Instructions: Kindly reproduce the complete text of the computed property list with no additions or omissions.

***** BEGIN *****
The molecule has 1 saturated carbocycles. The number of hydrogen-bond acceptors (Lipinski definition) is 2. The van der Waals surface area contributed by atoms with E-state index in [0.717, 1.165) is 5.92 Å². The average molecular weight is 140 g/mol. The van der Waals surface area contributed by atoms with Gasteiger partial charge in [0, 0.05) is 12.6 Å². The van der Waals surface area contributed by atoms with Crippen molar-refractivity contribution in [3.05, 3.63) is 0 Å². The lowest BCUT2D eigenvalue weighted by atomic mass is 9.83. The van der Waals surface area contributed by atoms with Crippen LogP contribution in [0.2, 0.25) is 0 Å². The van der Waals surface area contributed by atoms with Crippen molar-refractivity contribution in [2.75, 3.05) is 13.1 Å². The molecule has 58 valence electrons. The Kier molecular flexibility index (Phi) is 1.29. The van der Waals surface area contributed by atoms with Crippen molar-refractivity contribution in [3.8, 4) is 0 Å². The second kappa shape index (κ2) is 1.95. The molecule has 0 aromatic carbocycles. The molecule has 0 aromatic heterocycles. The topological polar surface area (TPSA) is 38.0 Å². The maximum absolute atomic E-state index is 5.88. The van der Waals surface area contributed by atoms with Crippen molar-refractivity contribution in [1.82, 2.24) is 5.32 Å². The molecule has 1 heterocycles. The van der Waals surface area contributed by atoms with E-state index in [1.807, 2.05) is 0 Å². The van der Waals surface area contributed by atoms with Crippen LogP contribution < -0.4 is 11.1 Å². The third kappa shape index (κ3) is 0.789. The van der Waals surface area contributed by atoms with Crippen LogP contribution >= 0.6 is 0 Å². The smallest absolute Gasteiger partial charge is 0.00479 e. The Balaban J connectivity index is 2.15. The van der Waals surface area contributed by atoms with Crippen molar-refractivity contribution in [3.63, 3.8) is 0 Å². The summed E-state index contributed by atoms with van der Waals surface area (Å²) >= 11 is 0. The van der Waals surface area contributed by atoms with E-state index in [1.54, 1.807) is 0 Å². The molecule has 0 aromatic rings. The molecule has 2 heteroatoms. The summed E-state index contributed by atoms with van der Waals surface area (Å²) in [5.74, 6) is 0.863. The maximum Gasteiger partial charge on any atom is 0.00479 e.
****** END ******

The molecule has 1 saturated carbocycles. The number of hydrogen-bond acceptors (Lipinski definition) is 2. The van der Waals surface area contributed by atoms with E-state index in [0.717, 1.165) is 5.92 Å². The average molecular weight is 140 g/mol. The van der Waals surface area contributed by atoms with Gasteiger partial charge in [0, 0.05) is 12.6 Å². The van der Waals surface area contributed by atoms with Crippen molar-refractivity contribution in [3.05, 3.63) is 0 Å². The lowest BCUT2D eigenvalue weighted by atomic mass is 9.83. The van der Waals surface area contributed by atoms with Crippen LogP contribution in [0.2, 0.25) is 0 Å². The van der Waals surface area contributed by atoms with Crippen molar-refractivity contribution in [2.75, 3.05) is 13.1 Å². The molecule has 58 valence electrons. The Kier molecular flexibility index (Phi) is 1.29. The van der Waals surface area contributed by atoms with Crippen molar-refractivity contribution in [3.8, 4) is 0 Å². The second kappa shape index (κ2) is 1.95. The molecule has 0 aromatic carbocycles. The molecule has 0 aromatic heterocycles. The topological polar surface area (TPSA) is 38.0 Å². The maximum absolute atomic E-state index is 5.88. The van der Waals surface area contributed by atoms with Crippen molar-refractivity contribution in [1.82, 2.24) is 5.32 Å². The molecule has 1 heterocycles. The van der Waals surface area contributed by atoms with E-state index in [1.807, 2.05) is 0 Å². The van der Waals surface area contributed by atoms with Crippen LogP contribution < -0.4 is 11.1 Å². The third kappa shape index (κ3) is 0.789. The van der Waals surface area contributed by atoms with Crippen LogP contribution >= 0.6 is 0 Å². The smallest absolute Gasteiger partial charge is 0.00479 e. The Balaban J connectivity index is 2.15. The van der Waals surface area contributed by atoms with Crippen molar-refractivity contribution in [3.63, 3.8) is 0 Å². The summed E-state index contributed by atoms with van der Waals surface area (Å²) >= 11 is 0. The van der Waals surface area contributed by atoms with E-state index in [1.54, 1.807) is 0 Å². The molecule has 0 aromatic rings. The molecule has 2 heteroatoms. The summed E-state index contributed by atoms with van der Waals surface area (Å²) in [5.74, 6) is 0.863. The maximum Gasteiger partial charge on any atom is 0.00479 e.